Size of Plots: (12) approximately 10’ X 20”; (4) approximately 10”X15”
McPhee Community Gardens
N. Pine Street & McPhee Street
Number of Plots: 50
Size of Plots: Approximately 10’ X 20’
How & Where Can I Rent A Plot?
2014 Returning Gardeners:
All 2014 returning gardeners may begin renewing their plots as of March 2, 2015. The deadline for the 2014 returning gardeners to renew their plot(s) will be March 28, 2015. Please remember that garden plots are not transferable.
Returning gardeners must renew their plots at the Fairview Community Center located at 1121 E 10th Ave. If 2014 returning gardeners do not renew their plots by March 28, 2015, their plot will become available to the public. This deadline exists to motivate our returning gardeners to re-commit to using their garden plot before the growing season begins so it does not go to waste! Our limit of two plots per household will be enforced.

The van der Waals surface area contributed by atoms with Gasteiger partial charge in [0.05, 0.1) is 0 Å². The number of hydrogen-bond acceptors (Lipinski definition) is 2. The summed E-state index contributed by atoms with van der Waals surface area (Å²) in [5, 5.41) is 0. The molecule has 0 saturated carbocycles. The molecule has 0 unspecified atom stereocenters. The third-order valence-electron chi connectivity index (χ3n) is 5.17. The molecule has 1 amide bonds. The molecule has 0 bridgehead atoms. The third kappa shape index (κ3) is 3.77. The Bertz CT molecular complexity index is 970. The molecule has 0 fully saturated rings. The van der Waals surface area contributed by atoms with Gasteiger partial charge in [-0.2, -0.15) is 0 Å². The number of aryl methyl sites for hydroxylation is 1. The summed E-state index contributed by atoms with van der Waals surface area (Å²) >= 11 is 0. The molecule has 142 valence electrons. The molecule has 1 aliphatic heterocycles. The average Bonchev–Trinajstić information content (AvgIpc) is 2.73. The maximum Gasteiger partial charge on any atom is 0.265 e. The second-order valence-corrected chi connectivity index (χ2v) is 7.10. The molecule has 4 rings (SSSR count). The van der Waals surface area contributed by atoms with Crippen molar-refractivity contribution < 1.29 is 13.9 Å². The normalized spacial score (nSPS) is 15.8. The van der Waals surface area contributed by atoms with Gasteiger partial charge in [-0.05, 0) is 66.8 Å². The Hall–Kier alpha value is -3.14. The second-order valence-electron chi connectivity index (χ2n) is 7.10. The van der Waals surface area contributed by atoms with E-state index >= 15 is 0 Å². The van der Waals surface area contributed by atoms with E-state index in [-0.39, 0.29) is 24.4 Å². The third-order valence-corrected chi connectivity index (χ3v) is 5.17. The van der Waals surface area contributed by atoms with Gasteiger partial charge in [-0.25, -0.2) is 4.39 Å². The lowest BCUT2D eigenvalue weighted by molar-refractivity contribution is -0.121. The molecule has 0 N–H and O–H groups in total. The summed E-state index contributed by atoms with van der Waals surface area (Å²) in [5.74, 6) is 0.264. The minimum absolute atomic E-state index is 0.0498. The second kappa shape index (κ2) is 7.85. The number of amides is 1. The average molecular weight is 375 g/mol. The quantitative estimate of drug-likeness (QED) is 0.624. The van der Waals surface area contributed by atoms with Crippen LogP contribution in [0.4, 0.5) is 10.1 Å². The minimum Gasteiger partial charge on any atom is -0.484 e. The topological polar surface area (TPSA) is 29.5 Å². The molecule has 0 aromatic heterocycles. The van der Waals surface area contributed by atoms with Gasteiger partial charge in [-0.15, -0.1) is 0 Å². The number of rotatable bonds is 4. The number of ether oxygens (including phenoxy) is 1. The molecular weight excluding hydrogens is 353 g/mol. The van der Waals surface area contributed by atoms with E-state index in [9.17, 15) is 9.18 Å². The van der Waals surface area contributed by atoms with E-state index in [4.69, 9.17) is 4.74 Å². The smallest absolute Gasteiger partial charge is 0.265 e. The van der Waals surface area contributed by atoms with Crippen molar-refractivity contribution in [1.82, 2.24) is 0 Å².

The registration date for new gardeners for 2015 is April 7th, 2015 beginning at 11:00 AM. If you rented a garden plot in past years but not in 2014, you are considered a new gardener. You must register for garden plots at the Parks and Recreation office listed below.
Fairview Recreation Center
1121 E 10th Avenue
Anchorage, AK 99501
Hours: Mon-Fri 11a-9p
Sat 12N-5p, Sun 10a-3p
What Are The Costs & Deposits For The Garden Plots?
There is a $35 plot rental fee for the first plot. Rental of a secondary garden plot will remain at $20, provided that you rent the second plot at the same time you rent the first plot. There is a limit of 2 garden plots per gardener in one season. Exception: Due to the limited number of garden plots at Fairview Lions Park Community Gardens only 1 plot is available per gardener.
How Long do I get to rent my plot for?